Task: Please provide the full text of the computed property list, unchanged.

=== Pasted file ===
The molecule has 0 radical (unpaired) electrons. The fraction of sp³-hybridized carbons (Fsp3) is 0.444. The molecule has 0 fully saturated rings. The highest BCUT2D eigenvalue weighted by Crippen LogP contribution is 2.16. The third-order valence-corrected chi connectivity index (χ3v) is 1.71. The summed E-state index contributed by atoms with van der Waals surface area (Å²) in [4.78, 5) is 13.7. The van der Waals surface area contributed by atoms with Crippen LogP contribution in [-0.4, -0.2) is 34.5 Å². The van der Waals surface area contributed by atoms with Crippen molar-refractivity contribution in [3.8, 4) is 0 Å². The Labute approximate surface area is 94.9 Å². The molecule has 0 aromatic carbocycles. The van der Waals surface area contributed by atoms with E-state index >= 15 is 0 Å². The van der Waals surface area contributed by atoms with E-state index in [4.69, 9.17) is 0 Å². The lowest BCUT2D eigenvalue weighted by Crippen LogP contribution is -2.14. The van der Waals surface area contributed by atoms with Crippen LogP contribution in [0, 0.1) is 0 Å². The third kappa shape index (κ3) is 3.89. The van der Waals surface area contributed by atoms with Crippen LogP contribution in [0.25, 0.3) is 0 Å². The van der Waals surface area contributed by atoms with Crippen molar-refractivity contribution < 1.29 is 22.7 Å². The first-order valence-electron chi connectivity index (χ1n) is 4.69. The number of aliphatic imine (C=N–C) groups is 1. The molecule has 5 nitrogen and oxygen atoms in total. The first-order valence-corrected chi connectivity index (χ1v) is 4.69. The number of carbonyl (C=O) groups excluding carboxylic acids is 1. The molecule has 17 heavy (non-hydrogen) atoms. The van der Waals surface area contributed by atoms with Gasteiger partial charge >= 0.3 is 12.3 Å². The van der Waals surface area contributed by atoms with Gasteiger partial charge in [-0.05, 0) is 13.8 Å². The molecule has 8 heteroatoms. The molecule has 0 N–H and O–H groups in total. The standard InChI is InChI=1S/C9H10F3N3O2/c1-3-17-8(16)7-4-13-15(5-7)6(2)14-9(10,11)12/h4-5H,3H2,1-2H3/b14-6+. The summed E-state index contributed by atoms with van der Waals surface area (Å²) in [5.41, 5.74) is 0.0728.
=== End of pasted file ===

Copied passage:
The molecule has 0 radical (unpaired) electrons. The fraction of sp³-hybridized carbons (Fsp3) is 0.444. The molecule has 0 fully saturated rings. The highest BCUT2D eigenvalue weighted by Crippen LogP contribution is 2.16. The third-order valence-corrected chi connectivity index (χ3v) is 1.71. The summed E-state index contributed by atoms with van der Waals surface area (Å²) in [4.78, 5) is 13.7. The van der Waals surface area contributed by atoms with Crippen LogP contribution in [-0.4, -0.2) is 34.5 Å². The van der Waals surface area contributed by atoms with Crippen molar-refractivity contribution in [3.8, 4) is 0 Å². The Labute approximate surface area is 94.9 Å². The molecule has 0 aromatic carbocycles. The van der Waals surface area contributed by atoms with E-state index >= 15 is 0 Å². The van der Waals surface area contributed by atoms with E-state index in [4.69, 9.17) is 0 Å². The lowest BCUT2D eigenvalue weighted by Crippen LogP contribution is -2.14. The van der Waals surface area contributed by atoms with Crippen LogP contribution in [0, 0.1) is 0 Å². The third kappa shape index (κ3) is 3.89. The van der Waals surface area contributed by atoms with Crippen LogP contribution in [0.25, 0.3) is 0 Å². The van der Waals surface area contributed by atoms with Crippen molar-refractivity contribution < 1.29 is 22.7 Å². The first-order valence-electron chi connectivity index (χ1n) is 4.69. The number of aliphatic imine (C=N–C) groups is 1. The molecule has 5 nitrogen and oxygen atoms in total. The first-order valence-corrected chi connectivity index (χ1v) is 4.69. The number of carbonyl (C=O) groups excluding carboxylic acids is 1. The molecule has 17 heavy (non-hydrogen) atoms. The van der Waals surface area contributed by atoms with Gasteiger partial charge >= 0.3 is 12.3 Å². The van der Waals surface area contributed by atoms with Gasteiger partial charge in [-0.05, 0) is 13.8 Å². The molecule has 8 heteroatoms. The molecule has 0 N–H and O–H groups in total. The standard InChI is InChI=1S/C9H10F3N3O2/c1-3-17-8(16)7-4-13-15(5-7)6(2)14-9(10,11)12/h4-5H,3H2,1-2H3/b14-6+. The summed E-state index contributed by atoms with van der Waals surface area (Å²) in [5.41, 5.74) is 0.0728.